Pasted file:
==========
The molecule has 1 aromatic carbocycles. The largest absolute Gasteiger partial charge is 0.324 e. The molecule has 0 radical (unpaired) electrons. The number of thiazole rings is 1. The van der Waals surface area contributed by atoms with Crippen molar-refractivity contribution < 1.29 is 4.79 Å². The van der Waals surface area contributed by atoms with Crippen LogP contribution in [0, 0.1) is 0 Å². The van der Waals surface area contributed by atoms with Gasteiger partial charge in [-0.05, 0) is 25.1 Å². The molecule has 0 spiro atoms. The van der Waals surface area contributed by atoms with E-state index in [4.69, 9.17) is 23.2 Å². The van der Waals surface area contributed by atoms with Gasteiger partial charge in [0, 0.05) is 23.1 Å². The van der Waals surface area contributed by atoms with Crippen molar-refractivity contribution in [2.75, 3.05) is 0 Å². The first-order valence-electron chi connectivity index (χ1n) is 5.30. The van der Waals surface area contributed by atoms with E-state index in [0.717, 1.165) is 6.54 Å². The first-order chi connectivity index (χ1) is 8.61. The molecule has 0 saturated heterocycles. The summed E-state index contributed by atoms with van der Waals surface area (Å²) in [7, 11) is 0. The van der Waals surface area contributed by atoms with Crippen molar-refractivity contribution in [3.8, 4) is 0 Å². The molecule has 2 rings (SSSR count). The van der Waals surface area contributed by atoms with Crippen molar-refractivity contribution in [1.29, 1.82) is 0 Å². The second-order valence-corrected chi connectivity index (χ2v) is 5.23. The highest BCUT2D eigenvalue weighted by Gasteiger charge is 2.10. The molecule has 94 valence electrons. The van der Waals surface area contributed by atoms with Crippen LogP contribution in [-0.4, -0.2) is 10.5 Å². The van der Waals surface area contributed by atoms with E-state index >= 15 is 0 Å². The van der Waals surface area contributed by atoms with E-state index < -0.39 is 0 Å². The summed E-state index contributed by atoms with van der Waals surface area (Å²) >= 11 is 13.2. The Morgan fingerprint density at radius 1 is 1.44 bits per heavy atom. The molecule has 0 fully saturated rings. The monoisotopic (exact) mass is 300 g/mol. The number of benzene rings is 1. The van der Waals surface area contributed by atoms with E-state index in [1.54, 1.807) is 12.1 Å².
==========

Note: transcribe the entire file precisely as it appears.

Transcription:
The molecule has 1 aromatic carbocycles. The largest absolute Gasteiger partial charge is 0.324 e. The molecule has 0 radical (unpaired) electrons. The number of thiazole rings is 1. The van der Waals surface area contributed by atoms with Crippen molar-refractivity contribution < 1.29 is 4.79 Å². The van der Waals surface area contributed by atoms with Crippen LogP contribution in [0, 0.1) is 0 Å². The van der Waals surface area contributed by atoms with Gasteiger partial charge in [-0.05, 0) is 25.1 Å². The molecule has 0 spiro atoms. The van der Waals surface area contributed by atoms with E-state index in [4.69, 9.17) is 23.2 Å². The van der Waals surface area contributed by atoms with Gasteiger partial charge in [0, 0.05) is 23.1 Å². The van der Waals surface area contributed by atoms with Crippen molar-refractivity contribution in [2.75, 3.05) is 0 Å². The first-order valence-electron chi connectivity index (χ1n) is 5.30. The van der Waals surface area contributed by atoms with E-state index in [0.717, 1.165) is 6.54 Å². The first-order chi connectivity index (χ1) is 8.61. The molecule has 0 saturated heterocycles. The summed E-state index contributed by atoms with van der Waals surface area (Å²) in [7, 11) is 0. The van der Waals surface area contributed by atoms with Crippen molar-refractivity contribution in [3.8, 4) is 0 Å². The molecule has 2 rings (SSSR count). The van der Waals surface area contributed by atoms with Crippen molar-refractivity contribution in [1.29, 1.82) is 0 Å². The second-order valence-corrected chi connectivity index (χ2v) is 5.23. The highest BCUT2D eigenvalue weighted by Gasteiger charge is 2.10. The molecule has 94 valence electrons. The van der Waals surface area contributed by atoms with Crippen LogP contribution in [-0.4, -0.2) is 10.5 Å². The van der Waals surface area contributed by atoms with E-state index >= 15 is 0 Å². The van der Waals surface area contributed by atoms with E-state index < -0.39 is 0 Å². The summed E-state index contributed by atoms with van der Waals surface area (Å²) >= 11 is 13.2. The Morgan fingerprint density at radius 1 is 1.44 bits per heavy atom. The molecule has 0 fully saturated rings. The monoisotopic (exact) mass is 300 g/mol. The number of benzene rings is 1. The van der Waals surface area contributed by atoms with E-state index in [1.54, 1.807) is 12.1 Å².